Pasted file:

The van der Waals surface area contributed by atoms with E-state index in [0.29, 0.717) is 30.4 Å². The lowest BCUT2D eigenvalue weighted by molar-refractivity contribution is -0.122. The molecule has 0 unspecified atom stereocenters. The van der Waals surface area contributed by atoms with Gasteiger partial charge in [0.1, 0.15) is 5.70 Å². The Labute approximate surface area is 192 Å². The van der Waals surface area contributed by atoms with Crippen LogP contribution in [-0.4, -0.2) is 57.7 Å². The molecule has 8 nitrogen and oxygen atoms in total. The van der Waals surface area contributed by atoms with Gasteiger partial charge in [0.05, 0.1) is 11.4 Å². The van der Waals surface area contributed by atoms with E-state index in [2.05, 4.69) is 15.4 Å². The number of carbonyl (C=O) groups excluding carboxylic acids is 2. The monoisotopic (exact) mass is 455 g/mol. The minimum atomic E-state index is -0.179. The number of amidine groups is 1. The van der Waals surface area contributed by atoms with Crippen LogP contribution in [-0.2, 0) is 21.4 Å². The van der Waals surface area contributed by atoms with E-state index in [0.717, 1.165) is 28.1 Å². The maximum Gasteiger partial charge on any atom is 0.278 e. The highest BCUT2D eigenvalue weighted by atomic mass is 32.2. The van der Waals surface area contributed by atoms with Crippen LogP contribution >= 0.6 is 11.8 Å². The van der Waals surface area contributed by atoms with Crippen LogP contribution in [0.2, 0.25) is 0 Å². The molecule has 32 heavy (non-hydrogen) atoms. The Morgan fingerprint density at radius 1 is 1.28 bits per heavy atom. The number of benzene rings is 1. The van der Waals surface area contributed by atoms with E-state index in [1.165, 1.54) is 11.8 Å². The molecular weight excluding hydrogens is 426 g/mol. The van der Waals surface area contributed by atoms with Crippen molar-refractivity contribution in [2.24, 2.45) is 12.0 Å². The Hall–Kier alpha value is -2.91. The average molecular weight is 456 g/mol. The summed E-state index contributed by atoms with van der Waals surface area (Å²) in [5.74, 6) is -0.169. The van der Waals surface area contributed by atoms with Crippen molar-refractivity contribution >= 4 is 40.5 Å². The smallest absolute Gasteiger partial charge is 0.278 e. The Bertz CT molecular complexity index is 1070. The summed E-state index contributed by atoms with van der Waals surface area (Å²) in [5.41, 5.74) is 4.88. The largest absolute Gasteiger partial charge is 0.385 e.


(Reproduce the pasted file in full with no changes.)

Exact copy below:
The van der Waals surface area contributed by atoms with E-state index in [0.29, 0.717) is 30.4 Å². The lowest BCUT2D eigenvalue weighted by molar-refractivity contribution is -0.122. The molecule has 0 unspecified atom stereocenters. The van der Waals surface area contributed by atoms with Gasteiger partial charge in [0.1, 0.15) is 5.70 Å². The Labute approximate surface area is 192 Å². The van der Waals surface area contributed by atoms with Crippen LogP contribution in [-0.4, -0.2) is 57.7 Å². The molecule has 8 nitrogen and oxygen atoms in total. The van der Waals surface area contributed by atoms with Gasteiger partial charge in [0.05, 0.1) is 11.4 Å². The van der Waals surface area contributed by atoms with E-state index in [2.05, 4.69) is 15.4 Å². The number of carbonyl (C=O) groups excluding carboxylic acids is 2. The monoisotopic (exact) mass is 455 g/mol. The minimum atomic E-state index is -0.179. The number of amidine groups is 1. The van der Waals surface area contributed by atoms with Crippen LogP contribution in [-0.2, 0) is 21.4 Å². The van der Waals surface area contributed by atoms with E-state index in [0.717, 1.165) is 28.1 Å². The maximum Gasteiger partial charge on any atom is 0.278 e. The highest BCUT2D eigenvalue weighted by atomic mass is 32.2. The van der Waals surface area contributed by atoms with Crippen LogP contribution >= 0.6 is 11.8 Å². The van der Waals surface area contributed by atoms with Crippen LogP contribution in [0.2, 0.25) is 0 Å². The molecule has 32 heavy (non-hydrogen) atoms. The Morgan fingerprint density at radius 1 is 1.28 bits per heavy atom. The number of benzene rings is 1. The van der Waals surface area contributed by atoms with E-state index in [1.165, 1.54) is 11.8 Å². The molecular weight excluding hydrogens is 426 g/mol. The van der Waals surface area contributed by atoms with Crippen molar-refractivity contribution in [2.24, 2.45) is 12.0 Å². The Hall–Kier alpha value is -2.91. The average molecular weight is 456 g/mol. The summed E-state index contributed by atoms with van der Waals surface area (Å²) in [5.74, 6) is -0.169. The van der Waals surface area contributed by atoms with Crippen molar-refractivity contribution >= 4 is 40.5 Å². The smallest absolute Gasteiger partial charge is 0.278 e. The Bertz CT molecular complexity index is 1070. The summed E-state index contributed by atoms with van der Waals surface area (Å²) in [5.41, 5.74) is 4.88. The largest absolute Gasteiger partial charge is 0.385 e.